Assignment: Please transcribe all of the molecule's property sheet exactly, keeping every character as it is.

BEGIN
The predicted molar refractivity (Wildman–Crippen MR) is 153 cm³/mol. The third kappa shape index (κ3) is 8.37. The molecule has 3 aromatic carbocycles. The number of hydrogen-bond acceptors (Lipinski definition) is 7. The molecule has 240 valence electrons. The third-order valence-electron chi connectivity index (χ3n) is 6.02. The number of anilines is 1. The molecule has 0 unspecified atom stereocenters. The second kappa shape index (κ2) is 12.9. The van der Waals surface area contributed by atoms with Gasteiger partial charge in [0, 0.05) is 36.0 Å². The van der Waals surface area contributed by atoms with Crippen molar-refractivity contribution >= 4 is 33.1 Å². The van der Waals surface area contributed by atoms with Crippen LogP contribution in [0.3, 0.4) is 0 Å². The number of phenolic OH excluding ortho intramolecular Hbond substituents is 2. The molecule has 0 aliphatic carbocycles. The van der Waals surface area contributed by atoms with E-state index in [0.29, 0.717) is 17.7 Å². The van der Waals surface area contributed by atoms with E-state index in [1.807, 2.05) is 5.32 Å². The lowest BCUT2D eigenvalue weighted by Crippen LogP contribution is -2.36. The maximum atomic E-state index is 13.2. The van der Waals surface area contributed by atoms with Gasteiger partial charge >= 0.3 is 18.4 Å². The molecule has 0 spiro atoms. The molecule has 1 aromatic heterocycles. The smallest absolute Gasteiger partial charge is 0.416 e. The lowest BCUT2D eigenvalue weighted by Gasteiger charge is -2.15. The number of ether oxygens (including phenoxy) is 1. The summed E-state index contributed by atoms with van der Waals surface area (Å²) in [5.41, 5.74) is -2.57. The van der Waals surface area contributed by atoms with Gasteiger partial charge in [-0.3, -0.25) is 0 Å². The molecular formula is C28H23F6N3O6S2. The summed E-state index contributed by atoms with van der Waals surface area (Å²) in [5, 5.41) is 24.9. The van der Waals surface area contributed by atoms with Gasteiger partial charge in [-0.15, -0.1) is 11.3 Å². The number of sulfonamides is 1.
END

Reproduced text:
The predicted molar refractivity (Wildman–Crippen MR) is 153 cm³/mol. The third kappa shape index (κ3) is 8.37. The molecule has 3 aromatic carbocycles. The number of hydrogen-bond acceptors (Lipinski definition) is 7. The molecule has 240 valence electrons. The third-order valence-electron chi connectivity index (χ3n) is 6.02. The number of anilines is 1. The molecule has 0 unspecified atom stereocenters. The second kappa shape index (κ2) is 12.9. The van der Waals surface area contributed by atoms with Gasteiger partial charge in [0, 0.05) is 36.0 Å². The van der Waals surface area contributed by atoms with Crippen molar-refractivity contribution >= 4 is 33.1 Å². The van der Waals surface area contributed by atoms with Crippen LogP contribution in [0.3, 0.4) is 0 Å². The number of phenolic OH excluding ortho intramolecular Hbond substituents is 2. The molecule has 0 aliphatic carbocycles. The van der Waals surface area contributed by atoms with E-state index in [0.29, 0.717) is 17.7 Å². The van der Waals surface area contributed by atoms with E-state index in [1.807, 2.05) is 5.32 Å². The lowest BCUT2D eigenvalue weighted by Crippen LogP contribution is -2.36. The maximum atomic E-state index is 13.2. The van der Waals surface area contributed by atoms with Gasteiger partial charge >= 0.3 is 18.4 Å². The molecule has 0 spiro atoms. The molecule has 1 aromatic heterocycles. The smallest absolute Gasteiger partial charge is 0.416 e. The lowest BCUT2D eigenvalue weighted by Gasteiger charge is -2.15. The number of ether oxygens (including phenoxy) is 1. The summed E-state index contributed by atoms with van der Waals surface area (Å²) in [5.41, 5.74) is -2.57. The van der Waals surface area contributed by atoms with Gasteiger partial charge in [-0.3, -0.25) is 0 Å². The molecular formula is C28H23F6N3O6S2. The summed E-state index contributed by atoms with van der Waals surface area (Å²) in [5, 5.41) is 24.9. The van der Waals surface area contributed by atoms with Gasteiger partial charge in [-0.15, -0.1) is 11.3 Å². The number of sulfonamides is 1.